In-hospital statin underutilization among high-risk patients: delayed uptake of the 2013 cholesterol guidelines in a U.S. cohort.
Hosp Pract (1995). 2017 Jan 17;:
Authors: Wadia SK, Belkin M, Chow K, Nattiv J, Appis A, Feinstein SB, Williams KA
OBJECTIVES: Clinician utilization of the 2013 cholesterol lowering guidelines remains variable and unknown. We sought to examine statin prescribing patterns and compare rates among specialists who treat high-risk cardiovascular patients admitted to the hospital.
METHODS: We retrospectively (via chart review) examined four specialty groups: (i) Cardiology, (ii) Cardiovascular or Vascular (CV) Surgery, (iii) Neurology, and (iv) Internal Medicine. Adult patients were included based on a discharge diagnosis of acute coronary syndrome, coronary artery bypass graft surgery, carotid endarterectomy, acute ischemic stroke, transient ischemic attack, or high-risk chest pain. Prescribing patterns were evaluated 6 months and 18 months after the release of the 2013 guidelines. High-intensity statin was defined as atorvastatin 40-80 mg or rosuvastatin 20-40 mg per day.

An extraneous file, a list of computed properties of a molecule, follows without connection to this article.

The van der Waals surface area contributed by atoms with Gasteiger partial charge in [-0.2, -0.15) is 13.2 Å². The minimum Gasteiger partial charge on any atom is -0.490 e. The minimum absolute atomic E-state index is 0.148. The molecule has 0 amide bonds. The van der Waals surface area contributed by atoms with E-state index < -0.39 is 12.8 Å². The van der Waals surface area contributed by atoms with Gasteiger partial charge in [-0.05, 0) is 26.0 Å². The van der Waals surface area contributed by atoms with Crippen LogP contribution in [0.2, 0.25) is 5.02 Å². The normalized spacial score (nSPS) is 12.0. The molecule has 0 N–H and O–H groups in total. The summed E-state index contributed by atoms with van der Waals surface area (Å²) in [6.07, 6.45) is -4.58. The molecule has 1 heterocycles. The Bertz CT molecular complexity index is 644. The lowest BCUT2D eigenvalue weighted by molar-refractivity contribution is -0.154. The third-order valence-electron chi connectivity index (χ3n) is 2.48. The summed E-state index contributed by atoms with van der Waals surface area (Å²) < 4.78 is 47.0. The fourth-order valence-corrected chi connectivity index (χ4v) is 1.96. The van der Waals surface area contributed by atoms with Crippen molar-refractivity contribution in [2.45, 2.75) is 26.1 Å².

RESULTS: 632 patients were included in our study. The following percentages of patients were discharged on high-intensity statin (6 months; 18 months): (i) Cardiology (80%; 85%), (ii) CV Surgery (52%, 65%), (iii) Neurology (59%; 66%), and (iv) Internal Medicine (45%; 48%). Among the four groups, Cardiology was the most likely to discharge patients on high-intensity statin (p<0.001) in 2014 and in 2015. Cardiology, CV Surgery, and Neurology significantly increased the percentage of patients on high-intensity statin from pre-admission to time of discharge in both years.
CONCLUSION: High-intensity statin therapy is underutilized among high-risk cardiovascular patients admitted to the hospital. Variations exist in prescribing patterns of different specialties who manage high-risk populations. This data can be used to test quality improvement interventions to improve rates of high-intensity statin utilization among high-risk patients prior to hospital discharge.
PMID: 28092990 [PubMed - as supplied by publisher]